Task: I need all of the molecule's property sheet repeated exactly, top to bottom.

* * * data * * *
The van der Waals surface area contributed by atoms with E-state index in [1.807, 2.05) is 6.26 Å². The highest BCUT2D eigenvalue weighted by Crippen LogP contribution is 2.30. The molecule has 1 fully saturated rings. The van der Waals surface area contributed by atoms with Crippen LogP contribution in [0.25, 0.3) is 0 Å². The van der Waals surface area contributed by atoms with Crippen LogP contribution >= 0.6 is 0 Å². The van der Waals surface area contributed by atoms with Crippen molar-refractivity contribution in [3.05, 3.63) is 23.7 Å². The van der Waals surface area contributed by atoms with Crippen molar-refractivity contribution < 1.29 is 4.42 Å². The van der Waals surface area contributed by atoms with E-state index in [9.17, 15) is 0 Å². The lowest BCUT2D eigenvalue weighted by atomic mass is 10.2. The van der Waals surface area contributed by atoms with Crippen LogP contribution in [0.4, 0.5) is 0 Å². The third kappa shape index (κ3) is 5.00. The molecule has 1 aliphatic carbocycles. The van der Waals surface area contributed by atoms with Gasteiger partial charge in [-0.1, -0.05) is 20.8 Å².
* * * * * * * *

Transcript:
The van der Waals surface area contributed by atoms with E-state index in [1.807, 2.05) is 6.26 Å². The highest BCUT2D eigenvalue weighted by Crippen LogP contribution is 2.30. The molecule has 1 fully saturated rings. The van der Waals surface area contributed by atoms with Crippen LogP contribution in [0.25, 0.3) is 0 Å². The van der Waals surface area contributed by atoms with Crippen LogP contribution >= 0.6 is 0 Å². The van der Waals surface area contributed by atoms with Crippen molar-refractivity contribution in [3.05, 3.63) is 23.7 Å². The van der Waals surface area contributed by atoms with Crippen molar-refractivity contribution < 1.29 is 4.42 Å². The van der Waals surface area contributed by atoms with E-state index in [9.17, 15) is 0 Å². The lowest BCUT2D eigenvalue weighted by atomic mass is 10.2. The van der Waals surface area contributed by atoms with Crippen LogP contribution in [0.4, 0.5) is 0 Å². The third kappa shape index (κ3) is 5.00. The molecule has 1 aliphatic carbocycles. The van der Waals surface area contributed by atoms with Gasteiger partial charge in [-0.1, -0.05) is 20.8 Å².